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Nearly half of adults in the United States over the age of 65 years will need to spend time in a nursing home, also called a care home, a long-term care home, a convalescent home, or a skilled nursing facility (SNF). Older adults often transition between levels of care, and it is easy for the older adult, families, and even clinicians to be confused by the differences in types of care available. If clinicians are going to care for the older adults who call these sites “home,” even if only for a short period of time, it is important to understand the sites’ teams, services, and regulations. In this chapter, we discuss the nursing home as model of care, the differences between short-term and long-term nursing home care, the composition of the interprofessional nursing home team, and some of the regulations that govern these sites.


The term nursing home takes on different meaning for patients, families, and providers, depending on their experiences and perspectives. For many people, nursing home placement carries stigma. In the late 20th century, poor-quality care in nursing homes and cases of outright abuse led to the Institute on Medicine report, Improving the Quality of Care in Nursing Homes, and the subsequent passage of nursing home reform as part of the Omnibus Budget Reconciliation Act of 1987 (commonly known as OBRA 87). This led to the development of the minimum data set (MDS) to standardize the quality of care for nursing home residents. Soon after, a grassroots effort, the “culture change” movement, developed with the mission of improving quality of life for nursing home residents. Despite these national efforts and regular surveys and monitoring, more recent research demonstrates ongoing challenges to providing both high-quality medical care and quality of life for the people who stay in nursing homes.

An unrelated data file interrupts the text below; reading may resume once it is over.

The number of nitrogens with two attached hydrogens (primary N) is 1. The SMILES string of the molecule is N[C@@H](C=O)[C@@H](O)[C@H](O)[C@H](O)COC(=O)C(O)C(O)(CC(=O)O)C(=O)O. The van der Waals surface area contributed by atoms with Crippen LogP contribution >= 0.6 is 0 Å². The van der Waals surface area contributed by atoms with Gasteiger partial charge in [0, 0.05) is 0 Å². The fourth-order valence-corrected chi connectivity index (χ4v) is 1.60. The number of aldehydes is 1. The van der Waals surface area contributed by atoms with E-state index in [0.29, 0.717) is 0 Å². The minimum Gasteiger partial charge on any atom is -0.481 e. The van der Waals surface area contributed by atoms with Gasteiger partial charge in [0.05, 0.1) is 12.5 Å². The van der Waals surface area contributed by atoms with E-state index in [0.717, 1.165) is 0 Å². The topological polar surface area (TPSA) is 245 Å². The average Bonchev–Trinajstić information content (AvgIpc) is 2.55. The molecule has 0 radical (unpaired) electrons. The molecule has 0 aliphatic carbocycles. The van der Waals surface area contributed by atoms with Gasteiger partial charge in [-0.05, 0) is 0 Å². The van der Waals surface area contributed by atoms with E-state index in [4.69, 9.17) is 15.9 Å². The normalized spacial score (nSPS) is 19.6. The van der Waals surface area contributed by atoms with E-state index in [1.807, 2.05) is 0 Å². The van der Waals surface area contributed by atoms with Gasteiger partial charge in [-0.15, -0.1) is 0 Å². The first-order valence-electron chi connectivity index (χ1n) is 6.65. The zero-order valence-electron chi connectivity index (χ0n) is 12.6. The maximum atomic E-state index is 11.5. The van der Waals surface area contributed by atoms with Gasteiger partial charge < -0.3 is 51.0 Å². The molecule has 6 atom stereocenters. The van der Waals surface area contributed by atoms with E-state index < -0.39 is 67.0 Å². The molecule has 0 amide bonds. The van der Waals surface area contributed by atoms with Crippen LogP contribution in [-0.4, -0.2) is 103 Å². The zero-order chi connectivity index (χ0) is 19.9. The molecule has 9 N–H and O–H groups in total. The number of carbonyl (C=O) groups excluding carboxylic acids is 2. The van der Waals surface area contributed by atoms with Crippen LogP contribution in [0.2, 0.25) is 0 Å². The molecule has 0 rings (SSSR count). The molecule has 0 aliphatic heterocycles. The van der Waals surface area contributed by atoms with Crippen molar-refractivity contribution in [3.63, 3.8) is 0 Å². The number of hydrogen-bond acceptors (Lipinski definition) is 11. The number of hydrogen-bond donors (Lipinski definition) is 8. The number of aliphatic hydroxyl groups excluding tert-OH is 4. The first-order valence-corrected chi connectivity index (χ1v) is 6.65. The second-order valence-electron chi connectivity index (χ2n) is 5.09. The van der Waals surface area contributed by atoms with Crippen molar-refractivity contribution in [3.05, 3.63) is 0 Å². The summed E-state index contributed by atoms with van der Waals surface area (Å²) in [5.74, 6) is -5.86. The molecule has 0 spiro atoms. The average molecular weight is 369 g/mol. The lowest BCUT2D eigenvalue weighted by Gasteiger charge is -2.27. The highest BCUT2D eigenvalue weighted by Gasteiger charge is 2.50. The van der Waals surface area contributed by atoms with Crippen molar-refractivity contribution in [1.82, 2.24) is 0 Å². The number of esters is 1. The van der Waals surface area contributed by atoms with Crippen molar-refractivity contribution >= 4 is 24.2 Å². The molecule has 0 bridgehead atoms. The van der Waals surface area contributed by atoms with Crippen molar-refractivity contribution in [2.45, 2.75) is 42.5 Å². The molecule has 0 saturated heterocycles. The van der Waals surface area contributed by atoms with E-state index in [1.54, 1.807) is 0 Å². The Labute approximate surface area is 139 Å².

Unlike residential care facilities, like assisted living facilities or group homes, the nursing home is a medical care model that is tightly regulated by state and federal guidelines. Each nursing home includes an interprofessional team of on-site licensed nurses, nursing assistants, physical therapists, occupational therapists, recreation therapists, and social workers. Other key members of the interprofessional team, including speech and language pathologists, dietitians, pharmacists, chaplains, and physicians, usually are not on site all the time. They work together to provide residents with assistance with their daily care needs, acute medical issues, and functional mobility. Despite a requirement to provide 24/7 access to medical care, the presence of physicians in nursing homes is highly variable, as is that of nurse practitioners and physician assistants. In addition to the focus on medical issues, nursing homes are also mandated to provide activities for their residents, guided by recreation therapists and sometimes with the support of volunteer services.

A nursing home is a site for people needing access to 24-hour care ...

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